Wednesday, April 30, 2014

So What, Who Cares? Yikes, My Kids Are Learning About Sex on the Playground!

Dear Erin,

My daughter has been coming home from school with all sorts of information about the birds and the bees that she didn't get from us.  Eventually, we learned that one of her 2nd grade classmates has been "enlightening" the class with information that is at best exaggerated -- at worst, completely invented.  After complaints from parents, the teachers tried to intervene.  The child and his parents denied responsibility.  They claim their child doesn't know anything about sex to begin with as they "haven't had that conversation with him yet."  What can we do to protect our child and get this to stop?


Dear TMI:

Kids say the darndest things.   Most of the time, their misguided utterances seem pretty harmless. Consider this jumble of misinformation that my kids brought home this year: 1) Taylor Swift has had 500 boyfriends,  2) North Korea is going to start a world war (and win),  3) Women can’t vote,  4) Guinea pigs are cannibals, and 5) Someone’s uncle is making a movie about their recess game.

When kids get stuff wrong, parents can usually just straighten them out.
My personal responses to those fact nuggets, for example, were pretty simple: 
1)Wrong.  2)Wrong.  3) Sexist and Wrong.  4) Maybe.  5) Um. No. Creepy.

What I can’t tell from your letter is if little Billy Birds and Bees is harmless, or outright offensive.  I mean, if the kid is going beyond bad facts – e.g. Taylor Swift is a sexual cannibal, or my uncle gave birth to a guinea pig – to details about human sexuality that are violent, graphic, or terribly age-inappropriate, then those parents were right to enlist the help of teachers.  In extreme cases, a school should probably respond with age-appropriate sanctions. 

Since you used the word protect, though, perhaps you don’t find the kid so harmless.  Perhaps it bothers your daughter to hear this graphic dialogue.  If the other parents are defensive, or in denial -- and the school refuses to challenge them -- parents like you are left to wonder how you can stop the sex, lies, and inaccuracy on your own.

I assume you’ve already told your daughter that this lad is an unreliable informant.  We can’t control the crazy of other parents, the crazy of their kids, or the inaction of authorities.  But we can exert some control over our children’s personal filters.  We can urge our children to report unsolicited rumors to us, then help them fact check, in the privacy of our own homes.  Will that be enough for you?  Maybe.  Perhaps Billy just has a mysterious and untreated hormone imbalance.  Once he stops eating soy, maybe he’ll stop acting out, and start having whatever conversation it is, that his parents think they've already had.

Or maybe that won’t be enough.  Maybe his chatty ways are still bothering your daughter, or disrupting her education, or presenting her with concepts she isn't old enough to filter.   In that case, I can offer this potentially relevant story.

Many years ago, I took a job in an office, and was placed on a team with several men who were predisposed to sexual banter.  They talked about their sex lives.  They asked about mine. They commented on my looks.   I tried to make it clear that, uh, I was busy working.  A few months into this job, I couldn’t take it anymore.  I told my supervisor that they were disrupting my ability to do my job.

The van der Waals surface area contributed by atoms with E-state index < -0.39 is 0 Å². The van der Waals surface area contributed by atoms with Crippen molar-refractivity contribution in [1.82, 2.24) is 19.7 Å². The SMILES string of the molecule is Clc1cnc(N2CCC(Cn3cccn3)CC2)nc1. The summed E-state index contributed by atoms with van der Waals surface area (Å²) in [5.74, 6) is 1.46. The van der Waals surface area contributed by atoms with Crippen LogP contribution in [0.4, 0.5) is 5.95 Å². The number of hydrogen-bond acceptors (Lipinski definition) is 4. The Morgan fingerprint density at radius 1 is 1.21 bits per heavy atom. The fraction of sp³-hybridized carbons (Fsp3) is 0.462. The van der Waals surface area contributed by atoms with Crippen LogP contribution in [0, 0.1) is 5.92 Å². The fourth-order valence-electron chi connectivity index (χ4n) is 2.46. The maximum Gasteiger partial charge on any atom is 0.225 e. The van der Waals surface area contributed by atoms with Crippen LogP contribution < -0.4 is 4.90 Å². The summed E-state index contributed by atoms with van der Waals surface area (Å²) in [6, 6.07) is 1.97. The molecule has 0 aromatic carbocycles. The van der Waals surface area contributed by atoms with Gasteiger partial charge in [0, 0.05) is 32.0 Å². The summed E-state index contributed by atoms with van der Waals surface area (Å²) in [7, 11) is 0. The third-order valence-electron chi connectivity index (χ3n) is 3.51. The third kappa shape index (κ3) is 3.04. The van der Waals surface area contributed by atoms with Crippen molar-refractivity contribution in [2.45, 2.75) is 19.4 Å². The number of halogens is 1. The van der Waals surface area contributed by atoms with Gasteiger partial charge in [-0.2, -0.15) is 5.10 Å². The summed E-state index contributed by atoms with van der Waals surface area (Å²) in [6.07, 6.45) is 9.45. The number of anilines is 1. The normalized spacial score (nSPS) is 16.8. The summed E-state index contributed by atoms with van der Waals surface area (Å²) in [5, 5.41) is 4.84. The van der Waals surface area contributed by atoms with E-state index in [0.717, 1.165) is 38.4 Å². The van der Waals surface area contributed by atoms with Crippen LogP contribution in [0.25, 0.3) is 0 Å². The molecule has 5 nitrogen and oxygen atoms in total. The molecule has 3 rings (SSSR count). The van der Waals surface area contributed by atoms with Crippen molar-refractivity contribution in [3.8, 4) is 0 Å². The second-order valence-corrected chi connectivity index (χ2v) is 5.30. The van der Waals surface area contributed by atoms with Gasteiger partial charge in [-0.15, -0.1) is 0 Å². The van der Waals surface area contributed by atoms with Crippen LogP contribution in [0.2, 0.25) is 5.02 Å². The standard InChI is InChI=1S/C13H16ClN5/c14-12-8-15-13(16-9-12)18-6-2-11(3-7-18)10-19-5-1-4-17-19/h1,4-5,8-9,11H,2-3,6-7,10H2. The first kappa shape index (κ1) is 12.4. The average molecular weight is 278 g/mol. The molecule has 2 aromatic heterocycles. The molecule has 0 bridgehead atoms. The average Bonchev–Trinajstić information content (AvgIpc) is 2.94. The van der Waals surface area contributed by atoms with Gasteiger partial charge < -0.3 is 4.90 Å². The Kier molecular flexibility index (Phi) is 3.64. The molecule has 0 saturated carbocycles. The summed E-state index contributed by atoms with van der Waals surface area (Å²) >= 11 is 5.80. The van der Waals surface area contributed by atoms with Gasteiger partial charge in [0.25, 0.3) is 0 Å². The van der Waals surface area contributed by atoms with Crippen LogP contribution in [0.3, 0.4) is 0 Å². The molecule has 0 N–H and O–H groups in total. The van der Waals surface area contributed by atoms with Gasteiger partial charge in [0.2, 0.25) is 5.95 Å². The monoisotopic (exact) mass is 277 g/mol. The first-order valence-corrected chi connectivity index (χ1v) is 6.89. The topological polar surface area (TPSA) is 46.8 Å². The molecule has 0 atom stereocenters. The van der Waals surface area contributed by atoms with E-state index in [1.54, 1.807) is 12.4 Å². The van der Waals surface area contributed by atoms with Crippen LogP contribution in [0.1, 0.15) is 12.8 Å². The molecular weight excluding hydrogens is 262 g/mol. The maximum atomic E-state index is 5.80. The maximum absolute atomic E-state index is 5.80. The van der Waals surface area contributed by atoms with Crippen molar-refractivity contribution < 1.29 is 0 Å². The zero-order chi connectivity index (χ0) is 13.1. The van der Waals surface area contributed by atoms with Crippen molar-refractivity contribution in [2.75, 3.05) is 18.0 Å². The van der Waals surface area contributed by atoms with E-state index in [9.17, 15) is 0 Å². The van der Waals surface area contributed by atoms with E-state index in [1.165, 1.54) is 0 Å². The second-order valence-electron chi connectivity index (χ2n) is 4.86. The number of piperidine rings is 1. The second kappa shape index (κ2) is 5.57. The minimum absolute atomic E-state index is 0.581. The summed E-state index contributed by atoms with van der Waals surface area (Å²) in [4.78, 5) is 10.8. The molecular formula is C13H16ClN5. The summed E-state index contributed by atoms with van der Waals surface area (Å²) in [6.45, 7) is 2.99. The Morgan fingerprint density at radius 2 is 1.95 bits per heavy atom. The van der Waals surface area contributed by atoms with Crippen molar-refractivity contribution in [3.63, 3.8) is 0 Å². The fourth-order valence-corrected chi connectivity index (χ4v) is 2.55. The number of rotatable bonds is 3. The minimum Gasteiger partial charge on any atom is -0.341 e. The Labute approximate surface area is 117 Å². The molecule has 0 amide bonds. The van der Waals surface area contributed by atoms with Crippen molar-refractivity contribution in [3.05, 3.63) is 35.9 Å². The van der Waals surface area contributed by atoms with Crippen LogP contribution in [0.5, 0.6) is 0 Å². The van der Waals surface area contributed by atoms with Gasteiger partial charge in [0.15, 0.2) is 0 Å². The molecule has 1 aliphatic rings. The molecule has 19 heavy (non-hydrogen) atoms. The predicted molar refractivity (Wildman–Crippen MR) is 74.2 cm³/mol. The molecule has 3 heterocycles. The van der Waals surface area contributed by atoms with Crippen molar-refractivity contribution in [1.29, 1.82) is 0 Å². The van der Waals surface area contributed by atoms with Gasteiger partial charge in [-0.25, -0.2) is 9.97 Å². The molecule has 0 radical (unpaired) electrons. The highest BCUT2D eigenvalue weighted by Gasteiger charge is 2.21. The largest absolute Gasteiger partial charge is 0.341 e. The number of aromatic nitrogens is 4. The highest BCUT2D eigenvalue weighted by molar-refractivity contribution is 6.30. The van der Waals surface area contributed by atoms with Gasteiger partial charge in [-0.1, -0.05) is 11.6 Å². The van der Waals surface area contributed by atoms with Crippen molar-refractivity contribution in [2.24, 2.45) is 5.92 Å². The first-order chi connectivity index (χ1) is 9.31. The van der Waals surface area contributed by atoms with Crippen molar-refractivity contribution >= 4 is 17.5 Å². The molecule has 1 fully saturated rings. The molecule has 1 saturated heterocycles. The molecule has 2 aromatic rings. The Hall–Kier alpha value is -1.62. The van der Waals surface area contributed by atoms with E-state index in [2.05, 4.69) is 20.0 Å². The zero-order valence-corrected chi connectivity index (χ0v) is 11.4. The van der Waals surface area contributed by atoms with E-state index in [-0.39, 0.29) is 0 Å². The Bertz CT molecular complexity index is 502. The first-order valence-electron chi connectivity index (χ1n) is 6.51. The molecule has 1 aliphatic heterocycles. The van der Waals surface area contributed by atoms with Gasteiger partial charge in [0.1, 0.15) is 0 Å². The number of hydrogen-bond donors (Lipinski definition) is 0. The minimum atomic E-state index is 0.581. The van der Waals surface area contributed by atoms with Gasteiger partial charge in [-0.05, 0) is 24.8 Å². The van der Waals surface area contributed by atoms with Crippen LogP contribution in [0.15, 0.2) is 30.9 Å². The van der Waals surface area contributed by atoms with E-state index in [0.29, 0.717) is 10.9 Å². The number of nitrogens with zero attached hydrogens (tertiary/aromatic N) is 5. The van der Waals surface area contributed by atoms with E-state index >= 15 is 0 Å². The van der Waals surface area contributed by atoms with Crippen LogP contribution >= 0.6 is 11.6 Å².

My supervisor told me that legally, I could file a complaint.  I could escalate it through "proper channels."   Practically, though, this wasn’t likely to accomplish much.  My colleagues might be reprimanded.  I’d have to confront them more publicly.  And since I still might have to work with them, this might be a bad outcome. For me.   Instead, he suggested I simply ask them to stop.   I’ve tried that, I protested.   Try it again, he said.  This time, don’t smile.  Don’t sound friendly.  Look them in the eyes.  Tell them you need it to stop.  Immediately.

And you know, it was great advice.  I think of myself as a fairly brazen chick.  But really, I hadn’t even realized how much I undermined my own message – in a stereotypically female way, I suppose -- through facial expressions, verbal cues, and body language.  Ultimately, was I a bad feminist for failing to escalate through proper channels?  I don’t know.  Maybe.  In any case, that's not the issue we're debating here.  But more to the point, it totally worked!  It didn’t force a big legal thing.  Or make anyone defensive.  It just delivered the best outcome.

I don’t know how relevant this story is to your conundrum.  I just know that oftentimes, the proper channels can’t protect us. Or our kids.  If ignoring, and correcting, and legally escalating hasn’t fixed the problem to your satisfaction, maybe it’s time to empower your daughter to just let Billy have it.  To tell him she’s wise to his lies.  That his teaching style isn’t working for her.   That she’s dropping his class.   Shut the kid down.

It’s nice to be nice.  Especially on the playground.  But sometimes the best outcome is to stop getting along, and start speaking the truth to crazy.   Good luck.  

1 comment:

Katie said...

Sound advice. I'm always in favor of giving kids the proper tools for fighting their own battles.